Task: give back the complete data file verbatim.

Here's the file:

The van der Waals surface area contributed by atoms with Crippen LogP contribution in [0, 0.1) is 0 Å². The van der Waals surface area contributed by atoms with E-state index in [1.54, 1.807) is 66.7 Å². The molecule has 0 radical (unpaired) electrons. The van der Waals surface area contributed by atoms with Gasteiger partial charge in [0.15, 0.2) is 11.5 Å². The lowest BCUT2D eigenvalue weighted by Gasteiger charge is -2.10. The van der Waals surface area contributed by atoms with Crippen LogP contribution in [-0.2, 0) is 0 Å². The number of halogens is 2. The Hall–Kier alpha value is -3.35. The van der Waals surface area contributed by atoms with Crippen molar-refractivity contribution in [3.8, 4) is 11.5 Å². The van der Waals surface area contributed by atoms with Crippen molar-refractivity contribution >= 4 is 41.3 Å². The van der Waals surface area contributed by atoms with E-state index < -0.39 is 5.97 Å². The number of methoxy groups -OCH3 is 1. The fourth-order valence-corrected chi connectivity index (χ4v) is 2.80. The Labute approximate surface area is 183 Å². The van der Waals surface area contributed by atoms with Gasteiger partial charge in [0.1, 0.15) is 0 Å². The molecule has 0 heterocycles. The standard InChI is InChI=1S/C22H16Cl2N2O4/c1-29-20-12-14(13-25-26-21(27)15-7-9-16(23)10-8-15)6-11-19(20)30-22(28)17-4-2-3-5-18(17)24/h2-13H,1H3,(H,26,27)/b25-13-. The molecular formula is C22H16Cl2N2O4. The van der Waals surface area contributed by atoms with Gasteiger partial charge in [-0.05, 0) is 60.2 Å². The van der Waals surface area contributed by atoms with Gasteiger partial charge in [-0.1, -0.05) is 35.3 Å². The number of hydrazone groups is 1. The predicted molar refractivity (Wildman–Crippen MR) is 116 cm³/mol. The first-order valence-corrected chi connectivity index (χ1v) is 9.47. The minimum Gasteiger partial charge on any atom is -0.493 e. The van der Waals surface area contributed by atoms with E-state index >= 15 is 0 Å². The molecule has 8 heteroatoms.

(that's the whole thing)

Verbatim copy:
The van der Waals surface area contributed by atoms with Crippen LogP contribution in [0, 0.1) is 0 Å². The van der Waals surface area contributed by atoms with E-state index in [1.54, 1.807) is 66.7 Å². The molecule has 0 radical (unpaired) electrons. The van der Waals surface area contributed by atoms with Gasteiger partial charge in [0.15, 0.2) is 11.5 Å². The lowest BCUT2D eigenvalue weighted by Gasteiger charge is -2.10. The van der Waals surface area contributed by atoms with Crippen LogP contribution in [-0.2, 0) is 0 Å². The number of halogens is 2. The Hall–Kier alpha value is -3.35. The van der Waals surface area contributed by atoms with Crippen molar-refractivity contribution in [3.8, 4) is 11.5 Å². The van der Waals surface area contributed by atoms with Crippen molar-refractivity contribution >= 4 is 41.3 Å². The van der Waals surface area contributed by atoms with E-state index < -0.39 is 5.97 Å². The number of methoxy groups -OCH3 is 1. The fourth-order valence-corrected chi connectivity index (χ4v) is 2.80. The Labute approximate surface area is 183 Å². The van der Waals surface area contributed by atoms with Gasteiger partial charge in [0.1, 0.15) is 0 Å². The molecule has 0 heterocycles. The standard InChI is InChI=1S/C22H16Cl2N2O4/c1-29-20-12-14(13-25-26-21(27)15-7-9-16(23)10-8-15)6-11-19(20)30-22(28)17-4-2-3-5-18(17)24/h2-13H,1H3,(H,26,27)/b25-13-. The molecular formula is C22H16Cl2N2O4. The van der Waals surface area contributed by atoms with Gasteiger partial charge in [-0.05, 0) is 60.2 Å². The van der Waals surface area contributed by atoms with Gasteiger partial charge in [-0.1, -0.05) is 35.3 Å². The number of hydrazone groups is 1. The predicted molar refractivity (Wildman–Crippen MR) is 116 cm³/mol. The first-order valence-corrected chi connectivity index (χ1v) is 9.47. The minimum Gasteiger partial charge on any atom is -0.493 e. The van der Waals surface area contributed by atoms with E-state index >= 15 is 0 Å². The molecule has 8 heteroatoms.